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The Snake Woman (1961) HD online

The Snake Woman (1961) HD online
Language: English
Category: Movie / Horror
Original Title: The Snake Woman
Director: Sidney J. Furie
Writers: Orville H. Hampton
Released: 1961
Duration: 1h 8min
Video type: Movie
In 1890 England a doctor, in order to cure his wife's "sick mind", injects her with snake venom. She later gives birth to a daughter the villagers begin to call "The Devil's Baby". They soon burn the family's house down. Years later a Scotland Yard detective is sent to the village to investigate a rash of deaths that are caused by snakebite.
Complete credited cast:
John McCarthy John McCarthy - Charles Prentice
Susan Travers Susan Travers - Atheris
Geoffrey Denton Geoffrey Denton - Col. Clyde Wynborn
Elsie Wagstaff Elsie Wagstaff - Aggie Harker
Arnold Marlé Arnold Marlé - Dr. Murton (as Arnold Marle)
John Cazabon John Cazabon - Dr. Horace Adderson
Frances Bennett Frances Bennett - Polly, the Barmaid
Jack Cunningham Jack Cunningham - Constable Alfie
Hugh Moxey Hugh Moxey - Inspector
Michael Logan Michael Logan - Barkis
Dorothy Frere Dorothy Frere - Martha Adderson
Stevenson Lang Stevenson Lang - Shepherd

Reviews: [9]

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    "The Snake Woman" is a brief (only 68 minutes long), painless, silly, and quite amusing British horror film with some decent atmosphere and capable performances. It's not memorable, overall, save for its sexy "snake woman", but it's entertaining stuff. It's low budget enough that the monster action is all off screen, and it's got a talky script, to boot.

    An early credit for Canadian born director Sidney J. Furie (whose diverse career has included things such as "The Ipcress File", "The Entity", "Iron Eagle"...and "Superman IV: The Quest for Peace"), it's not strong on story, but it has its moments. In a 19th century village, a herpetologist (John Cazabon) is treating his wife's mental illness by injecting her with snake venom (!). The result is their daughter is born with cold skin and blood, and other reptile like tendencies. A doctor (Arnold Marle) spirits the kid away and gives her to a shepherd (Stevenson Lang) to watch over. 19 years later, the doctor returns from an extended stay in Africa to find that villagers are perishing from snake bites. A Scotland Yard detective (John McCarthy) is put on the case.

    The highlight of the piece has to be the presence of beautiful Susan Travers, who plays our snake woman. Her appearances in the woods have just the right slightly spooky touch. McCarthy is a moderately engaging hero who of course believes in sane, routine, believable answers to questions, but realizes that there's something genuinely strange going on here. Geoffrey Denton offers likable support as the retired colonel Clyde Wynborn who asks for the Yards' help. As befitting a character of her type, Elsie Wagstaff is a hoot as the witch-like woman Aggie who knows the girl and the village are "cursed". As one can imagine, the resolution to this is rather abrupt, which prevents it from being completely satisfying.

    Still, one could do much worse than this and even those who dislike it won't have to put up with it for long.

    Six out of 10.
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    Simple fellow

    A funny little camp flick set in early 20th century northern England.Has stock in trade, flaming torch carrying villagers,a mad scientist,an eye-rolling doctor,an old crone with "second sight",a handsome young detective wearing a sidearm and a neat chick who, by metamorphosis, can change from stunning girl to stinging cobra in a trice! High point of the film for me was the way the snake girl shed her skin-complete with her clothes-how modest can you get? It is a bit of a pity she wasn't afforded the opportunity to explain why she has such a nasty biting habit. On the scientific side(what's that?),players comment on the cold but the poikilothermic snake lady seems pretty active. A great little flea pit movie!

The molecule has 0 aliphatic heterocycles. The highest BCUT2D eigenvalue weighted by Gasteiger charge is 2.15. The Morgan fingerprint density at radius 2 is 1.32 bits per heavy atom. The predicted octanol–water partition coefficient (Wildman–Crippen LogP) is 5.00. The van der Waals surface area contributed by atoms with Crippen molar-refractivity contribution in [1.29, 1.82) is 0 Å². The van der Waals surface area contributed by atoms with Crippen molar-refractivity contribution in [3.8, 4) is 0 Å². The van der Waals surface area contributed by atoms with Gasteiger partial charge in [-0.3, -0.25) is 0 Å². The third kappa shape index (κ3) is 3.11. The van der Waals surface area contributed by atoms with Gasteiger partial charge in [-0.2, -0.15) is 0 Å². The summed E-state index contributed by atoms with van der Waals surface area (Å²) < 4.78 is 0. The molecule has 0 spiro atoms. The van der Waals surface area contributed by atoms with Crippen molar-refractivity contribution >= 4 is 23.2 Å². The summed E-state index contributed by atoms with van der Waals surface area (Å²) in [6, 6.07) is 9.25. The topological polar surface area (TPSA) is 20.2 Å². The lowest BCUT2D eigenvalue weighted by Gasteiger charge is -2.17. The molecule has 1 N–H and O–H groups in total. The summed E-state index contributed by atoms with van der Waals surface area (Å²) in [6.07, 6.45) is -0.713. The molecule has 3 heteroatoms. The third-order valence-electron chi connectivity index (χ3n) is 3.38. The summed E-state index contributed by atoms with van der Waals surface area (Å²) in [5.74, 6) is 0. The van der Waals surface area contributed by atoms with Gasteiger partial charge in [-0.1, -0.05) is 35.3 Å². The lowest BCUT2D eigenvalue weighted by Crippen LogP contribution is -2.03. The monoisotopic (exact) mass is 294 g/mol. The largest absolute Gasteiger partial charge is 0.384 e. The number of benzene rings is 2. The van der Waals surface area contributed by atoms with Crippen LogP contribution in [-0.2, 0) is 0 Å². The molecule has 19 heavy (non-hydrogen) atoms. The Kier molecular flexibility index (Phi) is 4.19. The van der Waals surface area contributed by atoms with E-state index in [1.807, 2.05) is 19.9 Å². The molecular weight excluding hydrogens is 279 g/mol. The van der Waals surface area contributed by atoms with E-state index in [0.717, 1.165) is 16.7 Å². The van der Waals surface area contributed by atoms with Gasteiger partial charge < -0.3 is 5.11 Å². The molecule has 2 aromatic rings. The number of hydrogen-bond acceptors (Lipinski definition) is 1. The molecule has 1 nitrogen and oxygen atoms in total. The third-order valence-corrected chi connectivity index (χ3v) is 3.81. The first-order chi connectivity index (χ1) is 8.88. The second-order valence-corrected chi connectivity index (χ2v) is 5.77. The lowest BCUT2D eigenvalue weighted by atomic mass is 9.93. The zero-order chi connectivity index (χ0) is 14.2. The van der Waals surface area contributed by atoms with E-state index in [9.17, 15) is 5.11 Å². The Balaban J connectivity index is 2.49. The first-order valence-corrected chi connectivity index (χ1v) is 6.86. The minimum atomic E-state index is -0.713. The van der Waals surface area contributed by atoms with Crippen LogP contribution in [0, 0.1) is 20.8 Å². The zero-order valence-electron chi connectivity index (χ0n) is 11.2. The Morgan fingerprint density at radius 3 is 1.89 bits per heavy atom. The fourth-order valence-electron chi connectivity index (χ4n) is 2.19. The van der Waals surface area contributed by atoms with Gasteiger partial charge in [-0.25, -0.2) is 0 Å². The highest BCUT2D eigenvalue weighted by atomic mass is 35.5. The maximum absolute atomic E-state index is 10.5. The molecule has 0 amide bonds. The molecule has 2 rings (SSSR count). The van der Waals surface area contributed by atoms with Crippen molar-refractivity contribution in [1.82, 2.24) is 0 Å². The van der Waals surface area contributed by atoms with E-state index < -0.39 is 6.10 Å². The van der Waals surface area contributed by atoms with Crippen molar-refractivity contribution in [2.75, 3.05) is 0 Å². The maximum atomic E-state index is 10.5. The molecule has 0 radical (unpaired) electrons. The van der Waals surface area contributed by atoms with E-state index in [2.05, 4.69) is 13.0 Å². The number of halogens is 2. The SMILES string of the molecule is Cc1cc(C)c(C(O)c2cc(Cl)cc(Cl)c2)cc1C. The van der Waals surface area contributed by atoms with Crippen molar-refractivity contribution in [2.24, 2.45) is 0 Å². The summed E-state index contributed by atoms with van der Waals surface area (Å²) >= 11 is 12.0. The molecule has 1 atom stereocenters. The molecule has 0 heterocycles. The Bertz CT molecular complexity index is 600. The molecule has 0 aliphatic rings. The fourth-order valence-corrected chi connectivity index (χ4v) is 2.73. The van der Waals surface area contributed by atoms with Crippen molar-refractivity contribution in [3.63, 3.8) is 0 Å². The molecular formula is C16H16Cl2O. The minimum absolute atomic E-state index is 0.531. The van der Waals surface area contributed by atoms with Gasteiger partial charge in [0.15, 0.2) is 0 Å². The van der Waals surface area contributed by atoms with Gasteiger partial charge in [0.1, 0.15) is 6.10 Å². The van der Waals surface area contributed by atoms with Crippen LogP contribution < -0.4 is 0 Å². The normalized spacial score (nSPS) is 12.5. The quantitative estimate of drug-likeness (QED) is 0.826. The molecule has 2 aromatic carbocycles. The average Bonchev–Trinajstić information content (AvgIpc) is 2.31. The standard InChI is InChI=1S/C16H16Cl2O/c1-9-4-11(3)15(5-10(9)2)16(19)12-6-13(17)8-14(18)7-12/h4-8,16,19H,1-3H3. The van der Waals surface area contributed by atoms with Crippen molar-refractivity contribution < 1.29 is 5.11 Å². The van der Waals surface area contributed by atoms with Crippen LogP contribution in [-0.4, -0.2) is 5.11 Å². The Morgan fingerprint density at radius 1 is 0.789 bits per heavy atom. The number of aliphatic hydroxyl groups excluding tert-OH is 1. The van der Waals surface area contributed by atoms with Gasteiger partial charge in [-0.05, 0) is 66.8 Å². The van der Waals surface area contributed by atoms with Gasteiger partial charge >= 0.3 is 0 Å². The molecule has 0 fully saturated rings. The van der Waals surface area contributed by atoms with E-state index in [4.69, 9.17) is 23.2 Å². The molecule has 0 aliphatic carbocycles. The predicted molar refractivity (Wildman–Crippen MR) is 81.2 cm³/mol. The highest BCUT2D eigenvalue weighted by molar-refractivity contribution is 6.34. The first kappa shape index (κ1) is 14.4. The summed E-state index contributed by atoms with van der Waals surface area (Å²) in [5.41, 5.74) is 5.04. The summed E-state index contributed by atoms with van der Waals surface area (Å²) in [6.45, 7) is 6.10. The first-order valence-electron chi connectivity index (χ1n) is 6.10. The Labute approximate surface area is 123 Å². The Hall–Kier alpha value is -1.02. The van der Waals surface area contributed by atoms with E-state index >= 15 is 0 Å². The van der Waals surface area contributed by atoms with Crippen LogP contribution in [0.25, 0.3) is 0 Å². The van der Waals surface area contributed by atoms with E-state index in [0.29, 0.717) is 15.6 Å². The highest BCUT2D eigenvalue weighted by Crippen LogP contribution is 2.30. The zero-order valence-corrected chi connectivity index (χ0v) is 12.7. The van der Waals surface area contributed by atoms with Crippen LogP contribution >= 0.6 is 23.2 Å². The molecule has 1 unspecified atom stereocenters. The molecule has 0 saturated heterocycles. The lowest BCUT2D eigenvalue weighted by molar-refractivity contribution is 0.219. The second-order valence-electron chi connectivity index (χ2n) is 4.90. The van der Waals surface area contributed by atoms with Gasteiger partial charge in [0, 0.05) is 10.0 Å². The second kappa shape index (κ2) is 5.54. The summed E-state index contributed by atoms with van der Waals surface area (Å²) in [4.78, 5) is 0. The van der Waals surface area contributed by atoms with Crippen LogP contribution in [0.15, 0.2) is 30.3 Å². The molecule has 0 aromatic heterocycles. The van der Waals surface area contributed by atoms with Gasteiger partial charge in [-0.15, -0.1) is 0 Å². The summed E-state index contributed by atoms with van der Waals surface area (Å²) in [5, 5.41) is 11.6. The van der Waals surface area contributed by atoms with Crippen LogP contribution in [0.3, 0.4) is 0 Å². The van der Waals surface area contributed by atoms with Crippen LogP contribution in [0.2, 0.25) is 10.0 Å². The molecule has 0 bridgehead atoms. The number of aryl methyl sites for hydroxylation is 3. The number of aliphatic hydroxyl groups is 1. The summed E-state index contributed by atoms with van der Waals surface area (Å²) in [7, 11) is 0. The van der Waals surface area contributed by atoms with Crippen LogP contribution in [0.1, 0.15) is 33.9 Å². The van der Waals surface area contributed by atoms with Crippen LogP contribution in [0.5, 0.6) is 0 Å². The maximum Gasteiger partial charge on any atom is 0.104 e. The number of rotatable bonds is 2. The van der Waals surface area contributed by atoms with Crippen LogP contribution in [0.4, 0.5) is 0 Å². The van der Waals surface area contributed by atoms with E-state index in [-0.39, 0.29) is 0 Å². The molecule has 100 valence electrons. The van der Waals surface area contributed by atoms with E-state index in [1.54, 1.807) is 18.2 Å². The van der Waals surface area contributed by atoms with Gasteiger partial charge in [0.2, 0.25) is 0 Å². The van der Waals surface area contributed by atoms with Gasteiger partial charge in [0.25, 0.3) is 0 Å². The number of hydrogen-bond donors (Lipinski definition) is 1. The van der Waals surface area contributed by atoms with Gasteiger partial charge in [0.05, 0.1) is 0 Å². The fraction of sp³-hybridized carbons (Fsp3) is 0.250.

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    generation of new

    Fans of atmospheric and story-driven 60's horror all over the world should urgently combine forces and catapult "The Snake Woman" out of oblivion and into the list of favorites! Despite the compelling storyline and an acclaimed director in the credits (Sidney J. Furie), this early 60's chiller incomprehensibly got neglected over the years, whereas other – much worse – horror films from that period received unnecessary fancy DVD-releases. This is a solid thriller, filmed in stylish black & white and filled with fluently written dialogues. The events take place during the late 19th century in a little Northern English town inhabited by superstitious and easily petrified people. Since many years, a brilliant scientist successfully keeps his wife's mental illness under control by injecting her with snake venom. When the wife dies whilst giving birth to a daughter, a local witch claims that the newborn child is pure evil and must be destroyed. The scientist is killed by an angry mob but the baby girl is miraculously saved with the help of an understanding doctor. 19 years later several corpses are found in the Moors, containing a lethal amount of snake poison. The frightened villagers believe that the curse of the snake woman has struck them, but the young Scotland Yard inspector doesn't believe in old-fashioned witchery and investigates the case. Sidney J. Furie impressively manages to maintain the mysterious atmosphere throughout the entire film and makes great use of the rural locations and spirit of the era. You can truly sense the fear of the villagers when they're confronted with yet another new murder and their belief in the supernatural, voodoo and evil curses is impeccably portrayed. The subject matter of venom and reptiles in general apparently got researched in detail. For example, the snake girl has no eyelids, she's highly sensitive to certain sounds and she regularly sheds her skin. It's little details like this that make mythological horror so great! My only complaints are that the movie is too short (runtime 68 minutes) and that there isn't enough background to Atheris' (the snake woman) character. What happened to her in those 19 years? Does she hold a grudge against the town or does she just kill by instinct? The acting performances are very adequate and the paranoia end sequences are typically 60's.